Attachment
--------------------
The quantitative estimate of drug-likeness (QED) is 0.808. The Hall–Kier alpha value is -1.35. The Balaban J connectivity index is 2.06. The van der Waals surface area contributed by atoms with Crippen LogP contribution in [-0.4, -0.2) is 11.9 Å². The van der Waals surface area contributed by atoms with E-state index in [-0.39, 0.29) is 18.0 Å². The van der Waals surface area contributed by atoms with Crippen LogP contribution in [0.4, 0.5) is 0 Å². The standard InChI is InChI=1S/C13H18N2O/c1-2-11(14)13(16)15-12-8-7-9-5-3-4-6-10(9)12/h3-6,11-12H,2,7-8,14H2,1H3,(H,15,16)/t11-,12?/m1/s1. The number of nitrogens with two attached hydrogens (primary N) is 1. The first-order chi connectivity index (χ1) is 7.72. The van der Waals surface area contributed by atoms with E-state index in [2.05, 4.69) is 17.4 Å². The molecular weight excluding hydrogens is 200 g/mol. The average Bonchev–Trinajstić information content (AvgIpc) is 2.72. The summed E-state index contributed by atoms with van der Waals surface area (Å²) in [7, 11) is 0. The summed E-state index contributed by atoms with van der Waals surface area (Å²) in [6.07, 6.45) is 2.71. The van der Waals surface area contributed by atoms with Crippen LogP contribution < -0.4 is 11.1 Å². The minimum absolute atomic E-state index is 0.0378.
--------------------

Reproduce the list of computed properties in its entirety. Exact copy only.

The quantitative estimate of drug-likeness (QED) is 0.808. The Hall–Kier alpha value is -1.35. The Balaban J connectivity index is 2.06. The van der Waals surface area contributed by atoms with Crippen LogP contribution in [-0.4, -0.2) is 11.9 Å². The van der Waals surface area contributed by atoms with E-state index in [-0.39, 0.29) is 18.0 Å². The van der Waals surface area contributed by atoms with Crippen LogP contribution in [0.4, 0.5) is 0 Å². The standard InChI is InChI=1S/C13H18N2O/c1-2-11(14)13(16)15-12-8-7-9-5-3-4-6-10(9)12/h3-6,11-12H,2,7-8,14H2,1H3,(H,15,16)/t11-,12?/m1/s1. The number of nitrogens with two attached hydrogens (primary N) is 1. The first-order chi connectivity index (χ1) is 7.72. The van der Waals surface area contributed by atoms with E-state index in [2.05, 4.69) is 17.4 Å². The molecular weight excluding hydrogens is 200 g/mol. The average Bonchev–Trinajstić information content (AvgIpc) is 2.72. The summed E-state index contributed by atoms with van der Waals surface area (Å²) in [7, 11) is 0. The summed E-state index contributed by atoms with van der Waals surface area (Å²) in [6.07, 6.45) is 2.71. The van der Waals surface area contributed by atoms with Crippen LogP contribution < -0.4 is 11.1 Å². The minimum absolute atomic E-state index is 0.0378.